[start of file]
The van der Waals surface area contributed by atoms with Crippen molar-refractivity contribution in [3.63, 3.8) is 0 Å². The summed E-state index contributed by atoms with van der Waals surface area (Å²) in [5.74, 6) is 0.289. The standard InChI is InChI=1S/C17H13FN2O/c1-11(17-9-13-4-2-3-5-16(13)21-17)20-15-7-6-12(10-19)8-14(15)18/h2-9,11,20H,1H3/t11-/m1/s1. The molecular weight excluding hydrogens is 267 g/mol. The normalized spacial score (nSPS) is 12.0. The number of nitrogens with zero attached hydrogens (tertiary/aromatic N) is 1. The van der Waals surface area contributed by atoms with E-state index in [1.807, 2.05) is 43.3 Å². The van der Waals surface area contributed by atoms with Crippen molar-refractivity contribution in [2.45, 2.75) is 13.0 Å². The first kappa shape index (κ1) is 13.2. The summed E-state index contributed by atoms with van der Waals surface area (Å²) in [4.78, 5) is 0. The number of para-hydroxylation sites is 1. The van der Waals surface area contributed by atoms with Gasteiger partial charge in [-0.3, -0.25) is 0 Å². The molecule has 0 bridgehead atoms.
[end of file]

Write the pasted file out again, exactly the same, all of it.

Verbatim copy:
The van der Waals surface area contributed by atoms with Crippen molar-refractivity contribution in [3.63, 3.8) is 0 Å². The summed E-state index contributed by atoms with van der Waals surface area (Å²) in [5.74, 6) is 0.289. The standard InChI is InChI=1S/C17H13FN2O/c1-11(17-9-13-4-2-3-5-16(13)21-17)20-15-7-6-12(10-19)8-14(15)18/h2-9,11,20H,1H3/t11-/m1/s1. The molecular weight excluding hydrogens is 267 g/mol. The normalized spacial score (nSPS) is 12.0. The number of nitrogens with zero attached hydrogens (tertiary/aromatic N) is 1. The van der Waals surface area contributed by atoms with E-state index in [1.807, 2.05) is 43.3 Å². The van der Waals surface area contributed by atoms with Crippen molar-refractivity contribution in [2.45, 2.75) is 13.0 Å². The first kappa shape index (κ1) is 13.2. The summed E-state index contributed by atoms with van der Waals surface area (Å²) in [4.78, 5) is 0. The number of para-hydroxylation sites is 1. The van der Waals surface area contributed by atoms with Gasteiger partial charge in [-0.3, -0.25) is 0 Å². The molecule has 0 bridgehead atoms.